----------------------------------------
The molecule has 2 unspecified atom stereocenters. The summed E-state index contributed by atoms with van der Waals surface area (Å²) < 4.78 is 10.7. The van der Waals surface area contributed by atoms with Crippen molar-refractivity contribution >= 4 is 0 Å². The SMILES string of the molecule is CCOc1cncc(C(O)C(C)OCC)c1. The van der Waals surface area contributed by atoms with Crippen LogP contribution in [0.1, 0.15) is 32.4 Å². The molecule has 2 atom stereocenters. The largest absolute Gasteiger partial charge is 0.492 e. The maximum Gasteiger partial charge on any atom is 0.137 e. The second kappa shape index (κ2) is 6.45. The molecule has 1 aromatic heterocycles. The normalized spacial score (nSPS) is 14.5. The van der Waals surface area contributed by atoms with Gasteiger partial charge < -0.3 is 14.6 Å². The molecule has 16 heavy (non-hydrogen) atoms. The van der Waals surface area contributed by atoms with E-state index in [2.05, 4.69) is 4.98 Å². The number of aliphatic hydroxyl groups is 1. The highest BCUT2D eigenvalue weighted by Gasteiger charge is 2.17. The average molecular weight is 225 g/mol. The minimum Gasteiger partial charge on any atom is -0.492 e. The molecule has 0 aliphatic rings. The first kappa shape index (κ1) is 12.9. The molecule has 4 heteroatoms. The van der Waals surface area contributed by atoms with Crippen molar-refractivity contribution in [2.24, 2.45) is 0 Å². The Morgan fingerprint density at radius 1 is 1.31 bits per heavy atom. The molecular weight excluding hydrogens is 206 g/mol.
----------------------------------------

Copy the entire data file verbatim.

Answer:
The molecule has 2 unspecified atom stereocenters. The summed E-state index contributed by atoms with van der Waals surface area (Å²) < 4.78 is 10.7. The van der Waals surface area contributed by atoms with Crippen molar-refractivity contribution >= 4 is 0 Å². The SMILES string of the molecule is CCOc1cncc(C(O)C(C)OCC)c1. The van der Waals surface area contributed by atoms with Crippen LogP contribution in [0.1, 0.15) is 32.4 Å². The molecule has 2 atom stereocenters. The largest absolute Gasteiger partial charge is 0.492 e. The maximum Gasteiger partial charge on any atom is 0.137 e. The second kappa shape index (κ2) is 6.45. The molecule has 1 aromatic heterocycles. The normalized spacial score (nSPS) is 14.5. The van der Waals surface area contributed by atoms with Gasteiger partial charge < -0.3 is 14.6 Å². The molecule has 16 heavy (non-hydrogen) atoms. The van der Waals surface area contributed by atoms with E-state index in [2.05, 4.69) is 4.98 Å². The number of aliphatic hydroxyl groups is 1. The highest BCUT2D eigenvalue weighted by Gasteiger charge is 2.17. The average molecular weight is 225 g/mol. The minimum Gasteiger partial charge on any atom is -0.492 e. The molecule has 0 aliphatic rings. The first kappa shape index (κ1) is 12.9. The molecule has 4 heteroatoms. The van der Waals surface area contributed by atoms with Crippen molar-refractivity contribution in [2.24, 2.45) is 0 Å². The Morgan fingerprint density at radius 1 is 1.31 bits per heavy atom. The molecular weight excluding hydrogens is 206 g/mol.